Spergel from the Department of Neurosurgery, Yale University School of Medicine, New Haven, CT, USA. reviewed the neuropeptides that have been shown to act directly and that may also act indirectly, on GnRH neurons, the reproduction-related processes with which the neuropeptides may be associated or the physiological information they may convey, as well as their cognate receptors, signaling pathways and roles in the modulation of GnRH neuronal firing, [Ca2+]i, GnRH secretion and reproduction. The review focuses on recent research in mice, which offer the most tractable experimental system for studying mammalian GnRH neurons 1).
Gonadotropic cells are endocrine cells in the anterior pituitary that produce the gonadotropins, such as the follicle-stimulating hormone (FSH) and luteinizing hormone (LH). Release of FSH and LH by gonadotropes is regulated by gonadotropin-releasing hormone (GnRH) from the hypothalamus.
Gonadotropin-releasing hormone (GnRH), also known as follicle-stimulating hormone–releasing hormone (FSH-RH), luteinizing hormone–releasing hormone (LHRH), gonadoliberin, and luliberin in its endogenous form and as gonadorelin (INN) in its pharmaceutical form, is a releasing hormone responsible for the release of follicle-stimulating hormone (FSH) and luteinizing hormone (LH) from the anterior pituitary.
The peptide belongs to gonadotropin-releasing hormone family. It constitutes the initial step in the hypothalamic–pituitary–gonadal axis.
The hfHypo cells represent a novel tool for in vitro investigations on human GnRH neuron biology. TNFΑ may directly affect GnRH neuron function by interfering with KISS1R expression and ciliogenesis, thereby impairing kisspeptin signaling 2).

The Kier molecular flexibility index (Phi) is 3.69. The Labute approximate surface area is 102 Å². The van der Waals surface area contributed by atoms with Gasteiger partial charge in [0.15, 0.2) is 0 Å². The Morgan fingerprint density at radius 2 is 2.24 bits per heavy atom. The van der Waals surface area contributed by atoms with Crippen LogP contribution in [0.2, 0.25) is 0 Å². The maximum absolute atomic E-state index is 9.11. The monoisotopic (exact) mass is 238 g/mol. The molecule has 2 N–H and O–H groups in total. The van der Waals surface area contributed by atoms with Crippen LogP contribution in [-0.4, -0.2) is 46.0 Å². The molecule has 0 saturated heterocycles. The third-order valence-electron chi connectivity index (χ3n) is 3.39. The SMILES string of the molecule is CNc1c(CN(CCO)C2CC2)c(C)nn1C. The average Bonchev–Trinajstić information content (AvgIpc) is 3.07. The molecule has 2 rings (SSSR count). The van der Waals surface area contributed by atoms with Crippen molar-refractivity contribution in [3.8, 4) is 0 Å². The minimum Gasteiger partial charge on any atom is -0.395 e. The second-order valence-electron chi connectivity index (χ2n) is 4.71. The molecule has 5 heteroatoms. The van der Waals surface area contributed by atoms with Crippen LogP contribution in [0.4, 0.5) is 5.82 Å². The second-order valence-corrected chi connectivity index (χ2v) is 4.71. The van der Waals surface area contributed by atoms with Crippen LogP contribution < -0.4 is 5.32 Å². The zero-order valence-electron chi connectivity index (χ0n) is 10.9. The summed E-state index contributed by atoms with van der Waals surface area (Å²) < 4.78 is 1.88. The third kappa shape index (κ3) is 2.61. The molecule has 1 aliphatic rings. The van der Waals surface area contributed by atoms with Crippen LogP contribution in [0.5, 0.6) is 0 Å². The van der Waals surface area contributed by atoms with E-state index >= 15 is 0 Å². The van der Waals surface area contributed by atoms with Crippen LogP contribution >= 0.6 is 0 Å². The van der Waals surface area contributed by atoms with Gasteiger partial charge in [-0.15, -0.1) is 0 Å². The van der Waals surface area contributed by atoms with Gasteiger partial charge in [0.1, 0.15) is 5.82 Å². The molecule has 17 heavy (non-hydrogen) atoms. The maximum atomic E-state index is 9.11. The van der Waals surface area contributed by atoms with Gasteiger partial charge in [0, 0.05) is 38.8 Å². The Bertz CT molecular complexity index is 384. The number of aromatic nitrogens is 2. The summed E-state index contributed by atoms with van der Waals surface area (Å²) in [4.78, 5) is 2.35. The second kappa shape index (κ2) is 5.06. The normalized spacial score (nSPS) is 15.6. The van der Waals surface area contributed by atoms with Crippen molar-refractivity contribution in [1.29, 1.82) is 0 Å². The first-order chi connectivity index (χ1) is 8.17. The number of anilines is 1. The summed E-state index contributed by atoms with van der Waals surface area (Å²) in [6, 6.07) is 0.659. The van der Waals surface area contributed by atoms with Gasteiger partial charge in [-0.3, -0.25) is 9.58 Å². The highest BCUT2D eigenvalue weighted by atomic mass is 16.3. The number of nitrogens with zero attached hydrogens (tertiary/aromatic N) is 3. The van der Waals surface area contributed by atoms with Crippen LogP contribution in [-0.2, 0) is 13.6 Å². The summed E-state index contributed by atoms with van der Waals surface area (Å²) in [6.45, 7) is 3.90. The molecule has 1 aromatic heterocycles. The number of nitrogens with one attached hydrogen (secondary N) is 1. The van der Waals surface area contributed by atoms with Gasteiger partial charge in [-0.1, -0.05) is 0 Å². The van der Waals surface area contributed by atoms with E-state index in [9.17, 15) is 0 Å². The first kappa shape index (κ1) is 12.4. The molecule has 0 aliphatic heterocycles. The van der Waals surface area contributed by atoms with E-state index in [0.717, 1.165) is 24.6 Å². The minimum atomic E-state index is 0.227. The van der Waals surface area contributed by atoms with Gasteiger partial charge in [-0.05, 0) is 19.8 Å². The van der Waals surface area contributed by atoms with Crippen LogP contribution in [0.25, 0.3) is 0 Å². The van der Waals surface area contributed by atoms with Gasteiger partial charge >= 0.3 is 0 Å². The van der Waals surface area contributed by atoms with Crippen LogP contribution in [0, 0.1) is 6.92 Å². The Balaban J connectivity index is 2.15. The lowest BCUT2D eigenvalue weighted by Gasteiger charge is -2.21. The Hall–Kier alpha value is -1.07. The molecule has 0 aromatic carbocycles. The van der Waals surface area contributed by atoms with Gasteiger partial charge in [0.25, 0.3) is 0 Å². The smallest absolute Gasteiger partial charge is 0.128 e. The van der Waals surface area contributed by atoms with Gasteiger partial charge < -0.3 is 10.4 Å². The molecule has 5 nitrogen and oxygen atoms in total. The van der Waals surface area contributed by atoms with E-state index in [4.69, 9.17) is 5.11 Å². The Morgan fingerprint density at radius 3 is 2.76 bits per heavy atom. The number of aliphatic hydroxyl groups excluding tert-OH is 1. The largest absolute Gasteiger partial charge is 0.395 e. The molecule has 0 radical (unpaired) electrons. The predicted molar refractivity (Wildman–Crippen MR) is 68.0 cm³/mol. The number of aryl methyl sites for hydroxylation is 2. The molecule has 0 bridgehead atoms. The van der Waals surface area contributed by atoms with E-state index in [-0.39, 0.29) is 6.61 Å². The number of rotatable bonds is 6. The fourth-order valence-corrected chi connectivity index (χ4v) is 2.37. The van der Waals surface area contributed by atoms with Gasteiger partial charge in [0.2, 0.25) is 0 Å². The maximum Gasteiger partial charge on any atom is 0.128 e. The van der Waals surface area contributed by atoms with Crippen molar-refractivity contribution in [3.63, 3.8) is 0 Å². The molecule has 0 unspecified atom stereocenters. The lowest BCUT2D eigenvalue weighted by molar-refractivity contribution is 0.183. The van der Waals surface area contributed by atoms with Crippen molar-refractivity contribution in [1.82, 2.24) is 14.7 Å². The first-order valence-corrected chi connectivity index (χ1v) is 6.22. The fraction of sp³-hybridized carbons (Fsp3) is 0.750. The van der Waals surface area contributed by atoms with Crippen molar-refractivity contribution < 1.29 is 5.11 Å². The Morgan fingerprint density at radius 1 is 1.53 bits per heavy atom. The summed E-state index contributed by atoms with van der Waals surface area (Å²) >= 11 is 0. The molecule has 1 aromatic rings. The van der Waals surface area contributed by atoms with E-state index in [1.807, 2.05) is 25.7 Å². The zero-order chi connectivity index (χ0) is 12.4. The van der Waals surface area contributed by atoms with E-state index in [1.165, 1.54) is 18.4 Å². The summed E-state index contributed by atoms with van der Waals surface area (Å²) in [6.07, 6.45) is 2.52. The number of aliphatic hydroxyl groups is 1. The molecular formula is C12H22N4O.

Chronic gonadotropin-releasing hormone agonist (GnRHa) administration is used where suppression of hypothalamic-pituitary-gonadal axis activity is beneficial, such as steroid-dependent cancers, early onset gender dysphoria, central precocious puberty and as a reversible contraceptive in veterinary medicine. GnRH receptors, however, are expressed outside the reproductive axis, e.g. brain areas such as the hippocampus which is crucial for learning and memory processes. Previous work, using an ovine model, has demonstrated that long-term spatial memory is reduced in adult rams (45 weeks of age), following peripubertal blockade of GnRH signaling (GnRHa: goserelin acetate), and this was independent of the associated loss of gonadal steroid signaling. The current study investigated whether this effect is reversed after discontinuation of GnRHa-treatment. The results demonstrate that peripubertal GnRHa-treatment suppressed reproductive function in rams, which was restored after cessation of GnRHa-treatment at 44 weeks of age, as indicated by similar testes size (relative to body weight) in both GnRHa-Recovery and Control rams at 81 weeks of age. Rams in which GnRHa-treatment was discontinued (GnRHa-Recovery) had comparable spatial maze traverse times to Controls, during spatial orientation and learning assessments at 85 and 99 weeks of age. Former GnRHa-treatment altered how quickly the rams progressed beyond a specific point in the spatial maze at 83 and 99 weeks of age, and the direction of this effect depended on gonadal steroid exposure, i.e. GnRHa-Recovery rams progressed quicker during breeding season and slower during non-breeding season, compared to Controls. The long-term spatial memory performance of GnRHa-Recovery rams remained reduced (P<0.05, 1.5-fold slower) after discontinuation of GnRHa, compared to Controls. This result suggests that the time at which puberty normally occurs may represent a critical period of hippocampal plasticity. Perturbing normal hippocampal formation in this peripubertal period may also have long lasting effects on other brain areas and aspects of cognitive function 3).